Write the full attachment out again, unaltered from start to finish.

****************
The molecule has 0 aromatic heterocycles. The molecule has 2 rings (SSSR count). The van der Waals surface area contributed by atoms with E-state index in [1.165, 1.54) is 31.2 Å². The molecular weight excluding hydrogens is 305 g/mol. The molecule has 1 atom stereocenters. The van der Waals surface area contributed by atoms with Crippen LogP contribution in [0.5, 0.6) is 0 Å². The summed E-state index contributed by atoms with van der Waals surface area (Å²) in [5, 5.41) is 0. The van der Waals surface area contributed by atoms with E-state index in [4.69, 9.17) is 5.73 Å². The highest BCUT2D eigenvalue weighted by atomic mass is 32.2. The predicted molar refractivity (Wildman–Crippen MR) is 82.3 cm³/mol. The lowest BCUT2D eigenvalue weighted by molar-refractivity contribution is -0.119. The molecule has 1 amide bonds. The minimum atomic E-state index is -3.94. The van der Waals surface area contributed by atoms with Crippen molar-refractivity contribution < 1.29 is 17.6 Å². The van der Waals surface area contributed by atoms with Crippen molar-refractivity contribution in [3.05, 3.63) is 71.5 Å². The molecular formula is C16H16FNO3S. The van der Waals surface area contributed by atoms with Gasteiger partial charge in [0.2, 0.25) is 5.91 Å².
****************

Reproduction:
The molecule has 0 aromatic heterocycles. The molecule has 2 rings (SSSR count). The van der Waals surface area contributed by atoms with E-state index in [1.165, 1.54) is 31.2 Å². The molecular weight excluding hydrogens is 305 g/mol. The molecule has 1 atom stereocenters. The van der Waals surface area contributed by atoms with Crippen LogP contribution in [0.5, 0.6) is 0 Å². The summed E-state index contributed by atoms with van der Waals surface area (Å²) in [5, 5.41) is 0. The van der Waals surface area contributed by atoms with E-state index in [4.69, 9.17) is 5.73 Å². The highest BCUT2D eigenvalue weighted by atomic mass is 32.2. The predicted molar refractivity (Wildman–Crippen MR) is 82.3 cm³/mol. The lowest BCUT2D eigenvalue weighted by molar-refractivity contribution is -0.119. The molecule has 1 amide bonds. The minimum atomic E-state index is -3.94. The van der Waals surface area contributed by atoms with Crippen molar-refractivity contribution < 1.29 is 17.6 Å². The van der Waals surface area contributed by atoms with Crippen molar-refractivity contribution in [3.05, 3.63) is 71.5 Å². The molecular formula is C16H16FNO3S. The van der Waals surface area contributed by atoms with Gasteiger partial charge in [0.2, 0.25) is 5.91 Å².